Type 2 diabetes is the most common metabolic disorder today and has reached epidemic proportions in many countries. Insulin resistance and inflammation play a central role in the pathogenesis of type 2 diabetes and are present long before the onset of the disease. During this time, many of the complications associated with type 2 diabetes are initiated. Of major concern is the two- to fourfold increase in cardiovascular morbidity and mortality in this group compared to a nondiabetic population. Obesity, characterized by enlarged fat cells, and insulin resistance are, like type 2 diabetes, associated with impaired adipogenesis and a low-grade chronic inflammation that to a large extent emanates from the adipose tissue. Both these processes contribute to unfavourable alterations of the circulating levels of several bioactive molecules (adipokines) that are secreted from the adipose tissue, many of which have documented inhibitory effects on insulin sensitivity in the liver and peripheral tissues and, in addition, have negative effects on the cardiovascular system.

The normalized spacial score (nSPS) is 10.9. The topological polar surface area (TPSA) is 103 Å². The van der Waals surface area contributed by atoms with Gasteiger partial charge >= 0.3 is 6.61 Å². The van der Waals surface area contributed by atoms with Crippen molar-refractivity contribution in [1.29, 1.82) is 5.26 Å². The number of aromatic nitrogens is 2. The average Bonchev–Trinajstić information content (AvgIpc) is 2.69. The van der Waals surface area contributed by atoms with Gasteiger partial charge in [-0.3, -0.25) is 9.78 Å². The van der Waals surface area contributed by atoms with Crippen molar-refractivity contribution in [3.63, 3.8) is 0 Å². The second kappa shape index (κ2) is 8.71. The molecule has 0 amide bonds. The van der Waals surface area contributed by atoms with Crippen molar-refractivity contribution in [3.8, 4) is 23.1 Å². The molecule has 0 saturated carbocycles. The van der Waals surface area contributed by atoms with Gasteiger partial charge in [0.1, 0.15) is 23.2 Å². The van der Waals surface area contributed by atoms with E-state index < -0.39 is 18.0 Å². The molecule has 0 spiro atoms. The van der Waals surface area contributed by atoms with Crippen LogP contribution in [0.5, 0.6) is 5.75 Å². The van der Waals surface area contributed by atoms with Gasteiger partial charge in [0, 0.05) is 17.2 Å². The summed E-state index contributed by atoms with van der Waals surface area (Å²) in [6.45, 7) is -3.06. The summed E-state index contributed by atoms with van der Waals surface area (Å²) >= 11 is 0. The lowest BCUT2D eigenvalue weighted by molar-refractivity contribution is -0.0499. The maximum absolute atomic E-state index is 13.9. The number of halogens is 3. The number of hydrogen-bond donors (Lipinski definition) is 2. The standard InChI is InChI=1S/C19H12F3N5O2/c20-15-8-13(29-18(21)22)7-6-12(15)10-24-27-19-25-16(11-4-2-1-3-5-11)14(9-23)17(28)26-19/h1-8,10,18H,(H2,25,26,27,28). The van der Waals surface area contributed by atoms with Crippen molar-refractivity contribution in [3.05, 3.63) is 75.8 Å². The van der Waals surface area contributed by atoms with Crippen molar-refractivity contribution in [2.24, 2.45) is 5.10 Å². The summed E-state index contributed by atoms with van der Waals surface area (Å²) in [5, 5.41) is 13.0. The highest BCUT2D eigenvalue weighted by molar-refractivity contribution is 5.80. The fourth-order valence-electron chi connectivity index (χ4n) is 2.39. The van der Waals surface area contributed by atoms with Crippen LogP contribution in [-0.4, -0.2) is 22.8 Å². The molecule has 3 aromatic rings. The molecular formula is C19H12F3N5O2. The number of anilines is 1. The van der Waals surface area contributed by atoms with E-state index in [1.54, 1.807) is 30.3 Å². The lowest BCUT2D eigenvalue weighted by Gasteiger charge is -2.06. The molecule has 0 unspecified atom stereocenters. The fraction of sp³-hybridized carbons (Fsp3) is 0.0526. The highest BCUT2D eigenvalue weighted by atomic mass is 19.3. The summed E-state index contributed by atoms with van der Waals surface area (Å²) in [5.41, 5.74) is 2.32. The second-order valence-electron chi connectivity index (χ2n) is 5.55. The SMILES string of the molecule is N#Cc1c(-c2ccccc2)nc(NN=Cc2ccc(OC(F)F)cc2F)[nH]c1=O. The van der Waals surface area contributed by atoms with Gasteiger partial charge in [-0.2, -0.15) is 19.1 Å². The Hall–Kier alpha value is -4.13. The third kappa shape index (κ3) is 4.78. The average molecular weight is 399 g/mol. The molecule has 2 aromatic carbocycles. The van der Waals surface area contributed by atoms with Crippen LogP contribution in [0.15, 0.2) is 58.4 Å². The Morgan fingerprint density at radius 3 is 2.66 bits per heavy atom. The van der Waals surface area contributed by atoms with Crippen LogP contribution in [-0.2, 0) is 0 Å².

Here we review current knowledge of the adipose tissue as an endocrine organ, the local and systemic effects of a chronic state of low-grade inflammation residing in the adipose tissue, and, in particular, the effects of inflammation and circulating adipokines on the vascular wall. Copyright © 2008 John Wiley & Sons, Ltd.